Published on Africa Can End Poverty

DRC can overcome fragility to become Africa’s leading climate solutions country

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Timber is floated on Congo river to wood depot near Kinshasa. Timber is floated on Congo river to wood depot near Kinshasa.


At the end of the month, civil society, governments, international organizations, and private sector actors will meet in Dubai for the UN Climate Change Conference - COP28 to course correct and help keep global warming at 1.5°C above the preindustrial average within reach, in line with the Paris Agreement. As such, this event can be a transformational moment for the world to unite around tangible climate action and deliver realistic solutions. The Democratic Republic of Congo (DRC) is one of the many countries in attendance, and one of the few that can make this happen.

The Democratic Republic of Congo is a true climate “solutions” country with its enormous reserves of green minerals, pristine forests, and a large hydro power capacity. But several building blocks will be necessary to support this vision, such as continued political commitment, well-aligned multi-level governance, clear institutional frameworks, robust laws, policies, and strategies, well-managed oversight and financing, and robust data management, as the new DRC Country Climate Development Report (CCDR) finds.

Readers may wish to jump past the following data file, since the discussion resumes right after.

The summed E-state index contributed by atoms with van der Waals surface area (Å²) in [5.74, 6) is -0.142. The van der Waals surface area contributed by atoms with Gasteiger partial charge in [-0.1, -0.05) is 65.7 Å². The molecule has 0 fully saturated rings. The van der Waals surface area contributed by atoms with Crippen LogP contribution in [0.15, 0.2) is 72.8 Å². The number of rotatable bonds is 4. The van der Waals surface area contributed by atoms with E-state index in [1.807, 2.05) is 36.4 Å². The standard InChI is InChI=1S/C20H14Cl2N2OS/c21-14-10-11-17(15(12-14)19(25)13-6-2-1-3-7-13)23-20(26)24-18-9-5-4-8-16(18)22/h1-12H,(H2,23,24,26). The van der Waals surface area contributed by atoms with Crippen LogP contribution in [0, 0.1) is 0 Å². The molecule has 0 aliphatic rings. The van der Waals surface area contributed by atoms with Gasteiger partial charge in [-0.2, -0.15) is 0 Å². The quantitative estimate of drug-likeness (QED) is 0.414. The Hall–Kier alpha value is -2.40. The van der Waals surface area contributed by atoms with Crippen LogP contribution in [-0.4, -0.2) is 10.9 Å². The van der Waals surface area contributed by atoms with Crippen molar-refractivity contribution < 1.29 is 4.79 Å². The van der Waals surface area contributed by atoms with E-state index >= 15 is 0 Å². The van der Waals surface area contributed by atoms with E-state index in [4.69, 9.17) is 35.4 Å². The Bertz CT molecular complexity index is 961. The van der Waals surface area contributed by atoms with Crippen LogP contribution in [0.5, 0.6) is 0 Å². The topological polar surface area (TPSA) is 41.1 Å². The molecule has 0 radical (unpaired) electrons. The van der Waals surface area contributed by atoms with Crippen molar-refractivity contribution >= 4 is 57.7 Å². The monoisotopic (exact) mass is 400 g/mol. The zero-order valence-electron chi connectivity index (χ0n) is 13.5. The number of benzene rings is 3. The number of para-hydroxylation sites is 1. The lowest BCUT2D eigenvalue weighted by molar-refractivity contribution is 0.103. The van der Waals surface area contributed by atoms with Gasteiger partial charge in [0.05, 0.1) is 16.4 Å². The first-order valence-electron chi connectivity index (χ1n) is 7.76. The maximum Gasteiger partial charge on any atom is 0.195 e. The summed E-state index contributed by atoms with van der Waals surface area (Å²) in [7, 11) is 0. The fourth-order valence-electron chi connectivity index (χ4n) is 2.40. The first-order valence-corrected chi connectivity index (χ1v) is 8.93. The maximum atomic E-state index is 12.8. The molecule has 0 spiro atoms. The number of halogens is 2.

The DRC’s history of conflict and political instability has long hampered economic growth, undermined state capacity, entrenched corruption, and hindered the delivery of basic services to its people. At 234 million hectares, DRC is the largest country by surface area in Sub-Saharan Africa and one of the world’s poorest, with an estimated 95.3 million people and a poverty rate of 62.3%, ranking 178 out of 182 on the 2020 Notre Dame Global Adaptation Index. This is, by far, the most talked about reality of the Congo. At the same time, the country stands ready to punch above its weight and lead in the global climate arena. This strategic vision is strongly supported by the President (who once said “With its forests, water and mineral resources, the Democratic Republic of Congo is a genuine ‘Solution Country’ to the climate crisis”) and enshrined in the 2030 National Strategic Development Plan which defines a path for DRC to reach middle-income status by 2035.

To achieve such ambitious goals, the country must pursue structural transformation and diversify its economy to promote sustainable development in an inclusive way, all while reducing poverty and tackling regional disparities. DRC holds almost half of the world’s mineral reserves, with more than 1,000 different substances, including 20 strategic ores. The world’s fifth-largest copper producer also produces more than 70% of the mined global output of cobalt. With 5.6% average growth over 2002-2021, the DRC economy is among the fastest-growing in Sub-Saharan Africa. DRC’s hydropower potential could supply the current energy consumption of the entire African continent. Yet the benefits of the natural wealth are not widely distributed, and are not enhancing DRC’s human capital, nor promoting a diversified economy. While providing long-lasting solutions to the world’s climate problems, DRC also needs to pursue its development goals and address formidable climate risks. Enhancing institutions, building capacity, and improving governance are important pre-conditions for climate change action, and will help DRC become Africa’s leading climate solutions country.